Sept. 23, 2020
This is an unprecedented time for U.S. schools: a pandemic has upended education for millions of students and families in the midst of nationwide protests for Black lives. These crises have put a spotlight on disparities that have long plagued our education system. School segregation is on the rise. Far too many Black, Indigenous, and other youth of color lack access to educational resources, including technology, enrichment activities, suitable school buildings, and diverse and effective teachers. As if resource disparities were not enough, these students are often held back by low teacher expectations, exclusionary disciplinary practices, curricula that neglect the struggles and contributions of people of color, and school norms that privilege white and middle-class ways of communicating, thinking, and even dressing.
These enormous challenges cannot be addressed without culturally responsive teachers. While educators cannot singlehandedly make schools less segregated and more equitable, they can ensure that students feel valued and affirmed in schools, in the curriculum, and in their interactions with peers. They can promote engagement and achievement by connecting curriculum to students’ daily lives, cultural backgrounds, and concerns. They can deploy rigorous activities that help students make sense of the world around them and become agents for positive change. They can call attention to educational injustice and work to bolster opportunities for all learners. Culturally responsive teachers do these things and more.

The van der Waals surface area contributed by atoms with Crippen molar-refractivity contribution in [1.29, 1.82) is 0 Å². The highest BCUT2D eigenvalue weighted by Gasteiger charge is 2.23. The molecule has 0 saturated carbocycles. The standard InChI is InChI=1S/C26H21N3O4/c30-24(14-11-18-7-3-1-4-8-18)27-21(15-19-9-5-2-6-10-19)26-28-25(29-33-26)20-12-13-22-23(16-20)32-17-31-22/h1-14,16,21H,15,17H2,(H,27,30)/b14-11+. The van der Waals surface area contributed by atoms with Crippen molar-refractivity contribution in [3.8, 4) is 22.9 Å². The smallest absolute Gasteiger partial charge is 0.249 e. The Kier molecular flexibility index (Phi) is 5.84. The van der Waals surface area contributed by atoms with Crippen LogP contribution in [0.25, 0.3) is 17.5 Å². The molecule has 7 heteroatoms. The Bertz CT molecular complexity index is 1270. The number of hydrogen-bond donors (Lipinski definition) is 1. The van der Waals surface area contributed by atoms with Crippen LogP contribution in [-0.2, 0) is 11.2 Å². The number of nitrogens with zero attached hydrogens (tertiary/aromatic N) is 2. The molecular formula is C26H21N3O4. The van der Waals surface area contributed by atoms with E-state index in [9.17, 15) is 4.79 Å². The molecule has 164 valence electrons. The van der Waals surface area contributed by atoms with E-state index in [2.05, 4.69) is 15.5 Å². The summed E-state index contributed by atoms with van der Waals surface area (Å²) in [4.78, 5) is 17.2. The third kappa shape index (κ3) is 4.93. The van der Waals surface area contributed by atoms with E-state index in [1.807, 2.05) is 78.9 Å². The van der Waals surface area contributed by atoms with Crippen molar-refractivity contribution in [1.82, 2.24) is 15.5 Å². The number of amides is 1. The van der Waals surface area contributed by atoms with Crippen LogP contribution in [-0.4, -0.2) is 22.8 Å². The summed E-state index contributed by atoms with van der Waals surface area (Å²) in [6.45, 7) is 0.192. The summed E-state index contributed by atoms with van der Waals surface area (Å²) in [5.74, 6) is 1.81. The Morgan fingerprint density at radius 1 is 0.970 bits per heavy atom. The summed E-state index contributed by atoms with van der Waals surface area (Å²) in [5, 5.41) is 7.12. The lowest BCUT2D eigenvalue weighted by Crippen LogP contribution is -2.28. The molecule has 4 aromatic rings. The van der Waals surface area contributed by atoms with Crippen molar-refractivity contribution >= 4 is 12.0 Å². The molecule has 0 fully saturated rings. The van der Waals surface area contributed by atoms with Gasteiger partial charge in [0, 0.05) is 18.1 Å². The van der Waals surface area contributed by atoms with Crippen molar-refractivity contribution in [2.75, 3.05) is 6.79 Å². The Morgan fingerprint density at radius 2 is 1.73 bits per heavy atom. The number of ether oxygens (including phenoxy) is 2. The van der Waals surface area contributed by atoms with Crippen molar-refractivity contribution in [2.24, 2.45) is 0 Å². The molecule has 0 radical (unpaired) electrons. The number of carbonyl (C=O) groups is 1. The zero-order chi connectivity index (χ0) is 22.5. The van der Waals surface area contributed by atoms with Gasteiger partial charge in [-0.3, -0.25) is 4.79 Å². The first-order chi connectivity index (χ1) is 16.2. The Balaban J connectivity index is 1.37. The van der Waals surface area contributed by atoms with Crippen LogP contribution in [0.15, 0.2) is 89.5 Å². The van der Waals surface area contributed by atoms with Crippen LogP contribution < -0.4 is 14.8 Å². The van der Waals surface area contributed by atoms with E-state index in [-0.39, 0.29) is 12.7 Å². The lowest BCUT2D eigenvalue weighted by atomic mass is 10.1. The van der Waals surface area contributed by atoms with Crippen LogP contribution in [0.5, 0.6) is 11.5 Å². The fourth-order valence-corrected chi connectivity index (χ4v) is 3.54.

There are many frameworks and ways to think about culturally responsive teaching. Building on this scholarship, New America developed a set of eight core competencies that describe what culturally responsive teachers know and do (see Figure 1). Since it was published in 2019, the framework has been used widely by individual teachers, districts, non-profit organizations, and teacher preparation programs to boost culturally responsive teaching practices across the country. Additionally, states such as Illinois and California have incorporated the framework into their resources for teachers.
Building on our past work, this resource offers a set of reflection questions that make self-appraisal, goal setting, and critical conversations across the eight culturally responsive teaching competencies more concrete. We also share research evidence that describes the benefits of culturally responsive teaching. Now is the time to revamp efforts to foster a culturally responsive teacher workforce. We hope this resource enables teachers and those who support them to promote rigorous and relevant learning that leads to the engagement, achievement, and empowerment of all learners.
New America’s Education Policy Program wants to learn more about how you are working to boost culturally responsive teaching practices at your school, district, state, or preparation preparation program.